With all this in mind, China was surprised at how badly Russia prepared for and carried out their 2022 invasion of Ukraine. The Russian failure in planning and carrying out that invasion was unexpected and it had repercussions beyond the military. That’s because both Xi and Putin are both artificial dictators. Both men manipulated existing methods of periodically selecting new leaders to give themselves lifetime tenure. Post- Soviet Russia is a democracy that Putin managed to modify to turn him into a dictator for as long as he could hang onto power. China was technically a democracy from 1910 to 1947 when the CCP (Chinese Communist Party) and its leader Mao Zedong took control of China, but there was no clear plan for a successor. When Mao died in 1976, senior CCP leaders agreed to a plan where they would select a new supreme leader every five years and prohibit anyone from holding more than one term. It was also decided to adopt a market economy and encourage Chinese to expand that economy and get rich in the process. The CCP was still in control and through more than three decades of unprecedented economic growth China became the second largest economy in the world. A decade ago, that economic growth began to stall and in 2012 Xi Jinping was selected for a five-year term as leader. In 2017 he persuaded the PSC (Politburo Standing Committee) which selects a new leader, toallow him to break the rules for selecting a new leader and allow him another term. It was granted and that led him to play a more active role in selecting the seven to eleven members of the PRC and give him a third term. The PRC was the senior portion of the larger Politburo which contained a lot of older, retired, CCP officials who were highly regarded and listened to when they objected to something. These CCP elders opposed Xi’s efforts to get a third term as leader of China. Xi is blamed for the problems with covid19 and the growing foreign military alliance formed to oppose Chinese expansion efforts. These failures are attributed to Xi and he is now considered part of the problem. In Russia, Vladimir Putin is in a similar situation but showing no willingness to consider the welfare of Russia or his catastrophic misjudgments and incompetent planning for the Ukraine invasion.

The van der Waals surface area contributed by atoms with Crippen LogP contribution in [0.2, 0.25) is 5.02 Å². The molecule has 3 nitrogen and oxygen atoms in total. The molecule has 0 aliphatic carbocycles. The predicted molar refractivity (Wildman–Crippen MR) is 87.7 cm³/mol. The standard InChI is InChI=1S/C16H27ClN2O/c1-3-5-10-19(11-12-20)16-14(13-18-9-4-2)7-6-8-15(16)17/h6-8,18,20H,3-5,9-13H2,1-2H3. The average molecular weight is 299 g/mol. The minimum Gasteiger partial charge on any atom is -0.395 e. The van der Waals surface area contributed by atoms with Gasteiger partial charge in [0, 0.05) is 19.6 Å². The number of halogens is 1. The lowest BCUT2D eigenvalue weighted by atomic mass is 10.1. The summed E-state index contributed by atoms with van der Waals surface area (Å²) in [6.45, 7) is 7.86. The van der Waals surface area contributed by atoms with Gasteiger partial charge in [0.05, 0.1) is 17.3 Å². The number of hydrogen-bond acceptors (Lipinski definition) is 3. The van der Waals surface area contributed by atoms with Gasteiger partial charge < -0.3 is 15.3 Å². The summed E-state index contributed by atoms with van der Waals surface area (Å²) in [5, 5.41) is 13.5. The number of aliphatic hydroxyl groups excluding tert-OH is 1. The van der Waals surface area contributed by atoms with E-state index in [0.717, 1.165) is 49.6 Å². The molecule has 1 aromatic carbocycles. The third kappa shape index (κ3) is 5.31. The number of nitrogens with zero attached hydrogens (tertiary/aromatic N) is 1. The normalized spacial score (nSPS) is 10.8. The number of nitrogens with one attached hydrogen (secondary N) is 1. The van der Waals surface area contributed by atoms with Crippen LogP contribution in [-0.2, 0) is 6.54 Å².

A major difference between China and Russia is that the Chinese study and learn from their mistakes and the mistakes of others more frequently than Russia does. Russia did not pay attention, especially to what was going on in Ukraine between 2014 and 2022. China was surprised at the failure of Russian forces to quickly conquer Ukraine and the fierce resistance that tore apart the invasion force. The Taiwanese have been particularly encouraged by the success of the Ukrainians in developing a defense that worked against a delusional and overconfident invader.